All was well in C5 world, until my review was literally cut short. I powered on the C5 yesterday to finish this review, and to my shock and horror it restarted itself twice and then made some sort of statement about not having enough memory (a bunch of nonsense considering there wasn't even a single picture saved on the phone let alone any applications installed), and then it rebooted again with the default/hidden S60 theme, said that the standby screen was unloadable, and then popped up an error message saying that the device needed to be taken to a repair center. I figured this was nonsense and could probably be fixed with a firmware update. Unfortunately, I was already on the latest firmware. So I reset the phone using the trusty "CALL" + "3" + "*" startup trick, which made the phone startup properly but soon the theme disappeared again and it started to complain about a memory shortage. I decided to reload the firmware, and that fixed all my problems... for an hour or maybe two. Then it once again ran out of memory, and asked to be taken to a repair center.

Thankfully everything I needed to test the phone for had already been done (since this was supposed to be a light review), so I figured I'd simply take the phone back to where I had purchased it and if they told me they needed it for a week or two for repairs that would be alright by me. However, once there they played with it for about half an hour and then simply opened a drawer, dropped the phone into it, shut it, and then looked back at me and asked if I wanted the same color again. The surprise on my face by being offered a brand new handset on the spot must have translated into a look of horror at the prospect of being given another buggy phone, so they quickly added that I was allowed to pick another handset if I should so choose. And I did pick another handset... which I shall very soon talk about in detail, but it is of no importance here.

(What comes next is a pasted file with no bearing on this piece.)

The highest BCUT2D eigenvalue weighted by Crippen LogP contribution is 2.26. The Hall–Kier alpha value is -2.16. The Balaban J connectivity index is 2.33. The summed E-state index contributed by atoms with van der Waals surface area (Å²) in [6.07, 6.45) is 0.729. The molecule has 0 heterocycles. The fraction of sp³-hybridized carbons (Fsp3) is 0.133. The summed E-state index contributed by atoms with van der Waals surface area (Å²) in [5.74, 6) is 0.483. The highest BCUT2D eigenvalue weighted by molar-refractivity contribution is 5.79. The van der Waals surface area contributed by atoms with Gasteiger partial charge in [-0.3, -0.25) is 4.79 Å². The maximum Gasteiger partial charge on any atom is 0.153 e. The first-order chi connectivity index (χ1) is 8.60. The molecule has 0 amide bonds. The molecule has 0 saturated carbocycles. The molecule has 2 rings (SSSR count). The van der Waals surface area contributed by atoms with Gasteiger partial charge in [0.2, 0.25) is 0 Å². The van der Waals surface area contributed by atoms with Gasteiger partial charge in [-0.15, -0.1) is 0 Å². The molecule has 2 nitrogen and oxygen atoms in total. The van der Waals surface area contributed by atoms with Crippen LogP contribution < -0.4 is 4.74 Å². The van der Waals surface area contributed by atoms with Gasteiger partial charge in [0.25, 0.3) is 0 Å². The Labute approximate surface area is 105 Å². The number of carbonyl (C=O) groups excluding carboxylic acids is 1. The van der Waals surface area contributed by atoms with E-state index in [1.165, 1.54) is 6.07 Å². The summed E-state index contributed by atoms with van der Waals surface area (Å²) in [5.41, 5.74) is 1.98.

So I got to spend six days with a Nokia C5. Would I buy another Nokia C5 again? Sure thing. I did a bit of research this afternoon and saw that quite a few C5 owners have been experiencing problems as well, although none quite to the degree that mine was afflicted, and that does make me a bit sad. And that's because the C5 is one of the first handsets from Nokia that was built exactly the way I like: candybar, no-touchscreen, great features, good design elements. Sure, if it was an E-Series it would have higher-quality pieces overall but with a premium price tag. The C-series was designed to be a "core", and that's exactly what the C5, middle of the range, is. It's a perfect all-rounder.


  1. Der Schreibstil lässt aber schon ein wenig zu wünschen übrig. Daran solltet ihr arbeiten